According to Alan Raine, Smiths Aerospace vice president of European military original equipment accounts, the company provides the module and the algorithms for incorporation within the cockpit audio management unit. "We're putting an upgrade through at the moment, adding some algorithm changes. These are being tested in Spain and we're getting very good feedback."
To be an effective component of the flight deck controls, the speech recognition system must perform reliably on the great majority of occasions, and become trusted by the pilots. "The Smiths Aerospace system successfully reaches the desired recognition rate, and maintains a good level of performance through high speed, high-g maneuvers," Raine says. This is where the real challenge lies, he explains, as the pilot's voice changes under high g loading and high stress. "The effectiveness and reliability of the Eurofighter system is perhaps best shown by the enthusiasm among its pilot users, who are now actively suggesting extensions to the use of voice on the flight deck."
Voice Input Algorithms
Smiths is adding more modern algorithms, such as spectral shape analysis and a cosine transform. Nevertheless, despite increases in performance, "the DVI is never likely to take on safety critical functions, such as firing commands," Raine says.
The control philosophy on Typhoon is "voice, throttle and stick" (VTAS) with the DVI system controlling around 26 functions, such as display and radio frequency selection, navaid management, checklist rundown and data entry. Raine says, "The real advantage is reducing pilot workload, not taking on those safety critical functions."
Active matrix liquid crystal displays (AMLCDs) were specified quite early in the Typhoon program, when they were new to fighter aircraft. "We moved from bespoke ruggedized glass, taking something from a commercial process and making it rugged by adding heater planes, ruggedization planes, etc.," Raine says. "We made best use of commercial technology."
The Typhoon displays are among the most advanced to be found in any aircraft, asserts Smiths. One interesting feature is "intelligent" keypads. The keys have built-in legends that change as the role of the aircraft changes, keeping the screen uncluttered. Screen formats are not contained within the displays, which are driven by the computer symbol generator. When a particular mode is selected by the pilot, the key function may change. The legends appropriate to key function are automatically selected and displayed by the computer.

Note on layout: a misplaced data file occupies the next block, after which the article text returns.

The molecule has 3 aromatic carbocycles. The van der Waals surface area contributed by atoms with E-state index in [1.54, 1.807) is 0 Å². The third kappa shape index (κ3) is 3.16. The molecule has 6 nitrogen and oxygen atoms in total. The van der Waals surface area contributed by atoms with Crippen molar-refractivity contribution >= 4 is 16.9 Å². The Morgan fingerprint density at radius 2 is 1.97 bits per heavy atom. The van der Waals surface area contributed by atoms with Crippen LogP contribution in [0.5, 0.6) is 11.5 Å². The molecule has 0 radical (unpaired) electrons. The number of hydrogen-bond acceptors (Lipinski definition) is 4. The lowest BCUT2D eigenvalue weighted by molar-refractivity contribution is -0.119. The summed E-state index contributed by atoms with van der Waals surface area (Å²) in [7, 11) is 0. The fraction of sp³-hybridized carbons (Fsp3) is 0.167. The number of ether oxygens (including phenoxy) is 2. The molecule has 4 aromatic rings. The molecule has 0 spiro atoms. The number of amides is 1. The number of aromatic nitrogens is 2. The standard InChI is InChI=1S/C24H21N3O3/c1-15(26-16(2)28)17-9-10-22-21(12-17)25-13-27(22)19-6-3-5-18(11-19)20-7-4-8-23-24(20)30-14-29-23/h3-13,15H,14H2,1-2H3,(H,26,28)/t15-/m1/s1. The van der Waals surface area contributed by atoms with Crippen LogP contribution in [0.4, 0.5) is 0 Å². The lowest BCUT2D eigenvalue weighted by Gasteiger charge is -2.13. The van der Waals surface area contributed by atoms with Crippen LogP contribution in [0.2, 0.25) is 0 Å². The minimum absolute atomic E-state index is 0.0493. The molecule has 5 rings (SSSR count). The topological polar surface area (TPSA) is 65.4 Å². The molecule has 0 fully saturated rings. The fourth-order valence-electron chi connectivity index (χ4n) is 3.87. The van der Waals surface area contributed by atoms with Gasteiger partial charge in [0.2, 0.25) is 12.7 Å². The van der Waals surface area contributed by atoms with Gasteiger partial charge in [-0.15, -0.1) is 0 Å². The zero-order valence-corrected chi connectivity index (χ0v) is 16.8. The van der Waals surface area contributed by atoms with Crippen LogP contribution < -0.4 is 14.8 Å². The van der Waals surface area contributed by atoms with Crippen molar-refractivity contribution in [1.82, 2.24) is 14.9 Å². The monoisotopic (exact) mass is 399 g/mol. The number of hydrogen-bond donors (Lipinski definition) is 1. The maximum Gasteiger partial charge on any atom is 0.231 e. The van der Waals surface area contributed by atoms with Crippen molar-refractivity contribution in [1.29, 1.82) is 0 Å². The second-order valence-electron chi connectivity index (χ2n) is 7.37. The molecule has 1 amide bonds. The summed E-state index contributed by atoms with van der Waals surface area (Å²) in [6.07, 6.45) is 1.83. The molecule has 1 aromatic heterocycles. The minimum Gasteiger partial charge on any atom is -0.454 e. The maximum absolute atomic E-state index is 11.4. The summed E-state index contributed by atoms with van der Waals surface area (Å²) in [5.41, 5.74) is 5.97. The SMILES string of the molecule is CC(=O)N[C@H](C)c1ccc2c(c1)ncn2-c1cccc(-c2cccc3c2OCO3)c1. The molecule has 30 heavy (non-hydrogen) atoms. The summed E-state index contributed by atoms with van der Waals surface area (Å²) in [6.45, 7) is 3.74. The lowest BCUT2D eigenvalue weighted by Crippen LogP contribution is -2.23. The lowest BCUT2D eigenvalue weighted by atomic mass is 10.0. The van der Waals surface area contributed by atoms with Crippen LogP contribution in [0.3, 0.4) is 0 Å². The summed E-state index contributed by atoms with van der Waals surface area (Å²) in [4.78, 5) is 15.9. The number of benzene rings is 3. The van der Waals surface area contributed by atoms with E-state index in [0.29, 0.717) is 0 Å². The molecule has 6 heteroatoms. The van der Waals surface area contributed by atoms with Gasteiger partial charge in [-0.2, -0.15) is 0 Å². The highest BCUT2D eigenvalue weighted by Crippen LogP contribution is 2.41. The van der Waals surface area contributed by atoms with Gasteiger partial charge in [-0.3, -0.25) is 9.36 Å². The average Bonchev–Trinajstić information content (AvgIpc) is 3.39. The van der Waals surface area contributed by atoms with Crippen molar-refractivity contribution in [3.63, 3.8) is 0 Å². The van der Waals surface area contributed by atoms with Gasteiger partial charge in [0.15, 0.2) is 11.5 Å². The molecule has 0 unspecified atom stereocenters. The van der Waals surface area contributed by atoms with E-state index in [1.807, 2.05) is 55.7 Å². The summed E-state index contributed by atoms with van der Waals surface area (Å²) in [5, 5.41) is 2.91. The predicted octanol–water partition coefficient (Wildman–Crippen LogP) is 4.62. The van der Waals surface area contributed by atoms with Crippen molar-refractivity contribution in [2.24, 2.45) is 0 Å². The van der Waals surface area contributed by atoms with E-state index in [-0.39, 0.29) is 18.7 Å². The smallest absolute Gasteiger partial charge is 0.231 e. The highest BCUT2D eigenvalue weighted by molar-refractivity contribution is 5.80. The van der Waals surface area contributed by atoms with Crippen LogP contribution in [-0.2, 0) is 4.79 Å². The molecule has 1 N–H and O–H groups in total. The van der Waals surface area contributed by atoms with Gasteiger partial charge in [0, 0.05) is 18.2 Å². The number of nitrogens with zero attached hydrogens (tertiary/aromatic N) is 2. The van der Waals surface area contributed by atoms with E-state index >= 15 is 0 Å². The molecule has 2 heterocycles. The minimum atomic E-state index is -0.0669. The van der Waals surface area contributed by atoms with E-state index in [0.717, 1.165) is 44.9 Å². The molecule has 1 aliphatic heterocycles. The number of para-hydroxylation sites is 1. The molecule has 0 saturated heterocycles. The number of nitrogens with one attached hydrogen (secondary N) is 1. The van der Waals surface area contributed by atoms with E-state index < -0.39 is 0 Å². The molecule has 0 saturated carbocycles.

Smiths provides the mission data loader recorder, the portable data store and the bulk storage device, as well. According to Raine, Smiths is now "putting through an upgrade to the portable data store, which doubles the capacity in Tranche 2." This meets all the requirements that Smiths sees going forward, he says. "People are using more and more data these days, not less."
One of the main objectives of the Eurofighter program is to cut maintenance and support costs. Smiths participates in the Industrial Exchange and repair service, which will shortly be extended to 2009. Then the participating nations will choose their support philosophy. "You can drive huge efficiencies in support if you align the motivations of the supply chain, making use of its ability to be innovative in support," Raine says. "It lines up very tightly with through-life capability management, helping support the equipment more efficiently and upgrade it as time goes by."
Selex, Thales and Smiths have teamed to offer "total support services," providing a broader scope of support and consolidating the capabilities of the companies in this area, says Raine. "Whatever the individual nations choose to have the service look like from the outside, I believe that the core service will be based on these new ideas--pooling and rationalizing resources, aligning incentives within the supply chain to drive out costs and improving availability."
"With mature systems we're taking 30 percent out of support costs, and
I can't see why that would be any different for Eurofighter," Raine adds. "We can make up-front savings by changing how the service is defined. The cost of a weapon system is focused on the support phase rather than the acquisition phase."